In 2017, after attending a seminar on the importance of failure in art, I wrote a post called “Your Pile of Failures” that included this advice:
Think of it as basic supply and demand. If you only have one of something—one story—the perceived value of that story, for you, goes way up. Unfortunately, the rest of the world doesn’t share that same view, since editors are looking at the complete supply of stories—stories written by everybody, not just you. And there are a lot of those, believe me. So if you only have this one thing of value, if you’ve put all your eggs into one basket, any perceived “failure” can be both soul crushing and career crushing.
But if you have a bank of work and can start to see why one story didn’t work so the next story is a little better, you start playing the long game and those failures become educational, at least easier to survive, and not catastrophic. It’s easier to do the next project, and the next, etc. because this so-called “pile of failures” is an emotional buffer that keeps your head in the game—it keeps you writing.
I’d like to circle back on that this week and get more specific on how we can create a “pile of failures,” and that is: start writing short stories.
If you write any genre of fiction you can write ten or fifteen short stories a year. Try one a month—that’s twelve. Even one every two months—six at the end of a year.
Okay, but why?
So, yes, the days when an author could make a living writing short stories has long since passed. When I first started writing seriously, in the mid-1980s, I was still getting advice that science fiction authors had been getting for decades: write short stories, send them to the magazines—and even in the 80s there were several, in the 70s a few more, and in the 50s lots of them—and once you’ve published a few stories you will have started to gain a reputation, book agents and editors will have seen and hopefully liked your work, and then here comes your career as a science fiction novelist.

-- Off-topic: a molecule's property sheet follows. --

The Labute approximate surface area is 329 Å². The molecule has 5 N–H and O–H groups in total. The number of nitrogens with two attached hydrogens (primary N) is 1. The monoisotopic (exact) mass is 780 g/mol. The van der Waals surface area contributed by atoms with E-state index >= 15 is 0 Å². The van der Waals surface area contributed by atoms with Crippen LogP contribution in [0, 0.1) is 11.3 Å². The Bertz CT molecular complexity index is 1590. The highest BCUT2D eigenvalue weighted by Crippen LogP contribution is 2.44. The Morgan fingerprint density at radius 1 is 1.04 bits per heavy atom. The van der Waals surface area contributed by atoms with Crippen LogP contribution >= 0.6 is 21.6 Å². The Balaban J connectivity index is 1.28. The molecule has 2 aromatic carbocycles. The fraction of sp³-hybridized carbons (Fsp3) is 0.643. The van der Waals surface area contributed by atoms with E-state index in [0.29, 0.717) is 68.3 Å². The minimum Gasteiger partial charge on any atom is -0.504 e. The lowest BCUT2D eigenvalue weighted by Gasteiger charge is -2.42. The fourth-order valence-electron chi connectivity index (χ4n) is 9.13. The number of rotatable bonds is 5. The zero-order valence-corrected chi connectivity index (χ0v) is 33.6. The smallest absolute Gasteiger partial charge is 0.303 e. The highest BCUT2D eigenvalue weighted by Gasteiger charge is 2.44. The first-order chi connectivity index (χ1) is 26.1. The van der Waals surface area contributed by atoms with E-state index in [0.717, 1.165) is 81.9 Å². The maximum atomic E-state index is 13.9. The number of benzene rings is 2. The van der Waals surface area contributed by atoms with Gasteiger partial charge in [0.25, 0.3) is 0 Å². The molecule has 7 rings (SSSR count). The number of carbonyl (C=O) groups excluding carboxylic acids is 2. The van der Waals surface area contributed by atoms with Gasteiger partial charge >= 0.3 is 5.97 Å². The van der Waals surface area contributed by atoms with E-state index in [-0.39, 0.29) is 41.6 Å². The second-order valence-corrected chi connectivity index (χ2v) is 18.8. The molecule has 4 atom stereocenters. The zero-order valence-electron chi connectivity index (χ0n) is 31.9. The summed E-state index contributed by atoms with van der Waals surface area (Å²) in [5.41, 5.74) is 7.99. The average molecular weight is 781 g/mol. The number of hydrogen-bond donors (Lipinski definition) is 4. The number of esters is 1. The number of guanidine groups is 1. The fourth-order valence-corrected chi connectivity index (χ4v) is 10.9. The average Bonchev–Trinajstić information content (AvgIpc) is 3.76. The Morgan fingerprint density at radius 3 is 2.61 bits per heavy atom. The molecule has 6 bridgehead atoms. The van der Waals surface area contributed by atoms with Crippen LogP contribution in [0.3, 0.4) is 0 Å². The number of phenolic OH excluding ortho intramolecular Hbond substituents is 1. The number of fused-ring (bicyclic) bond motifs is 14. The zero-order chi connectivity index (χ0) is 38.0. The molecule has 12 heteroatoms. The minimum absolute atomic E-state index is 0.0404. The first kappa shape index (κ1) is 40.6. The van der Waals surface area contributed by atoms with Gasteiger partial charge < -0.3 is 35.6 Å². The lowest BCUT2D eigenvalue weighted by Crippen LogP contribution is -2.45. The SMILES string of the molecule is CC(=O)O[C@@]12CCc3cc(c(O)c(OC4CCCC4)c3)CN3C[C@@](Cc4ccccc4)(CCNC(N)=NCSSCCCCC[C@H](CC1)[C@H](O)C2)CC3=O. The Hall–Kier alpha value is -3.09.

And this worked. It worked for years and years, and for a huge list of authors you’ve probably read, at least heard of, like Isaac Asimov, Robert Heinlein, Ray Bradbury… the list goes on and on. But looking back it was probably right around the time I started sending stories out to genre and literary magazines that that era was coming to an end. Who was the last author “discovered” this way? I don’t know—maybe William Gibson.
This may come as a surprise, but here in 2021 there are more markets for genre short stories than there were even in 1985. The internet has made running a literary magazine considerably less expensive, and there is a much wider potential audience a few clicks away. Do agents and editors still troll those few print and many online journals looking for authors? Maybe.
But this isn’t about writing short stories in order to get “discovered.” The reason you should be writing short stories—not instead of, but alongside your bigger novel work-in-progress—is as I said back in 2017. You need to build up a body of work that’s out there in front of editors, getting published, hopefully, which can go a long way to keeping you motivated through the seemingly endless process of querying agents that comes after the seemingly endless process of writing a long epic fantasy novel.
But honestly, I think the rejections are more useful.
When someone sends you a two-line rejection email for a short story you might have suffered over for… I don’t know, three hours? Five? Ten? As disappointing as that rejection might be, it’s got to hurt less than the same two line rejection email for the novel, the lovingly woven basket you’ve put all your writing eggs into, and have been carrying around for… I don’t know, three years? Five? Ten? Or even ten months?
The short story and the novel have some crucial differences, and there are definitely authors who struggle with switching from one to the other. Harlan Ellison wrote short stories and struggled with the novel. There’s a long list of successful novelists who I can’t remember ever reading a short story by. Others, like the aforementioned Isaac Asimov or Ray Bradbury, could seamlessly hop from one to the other.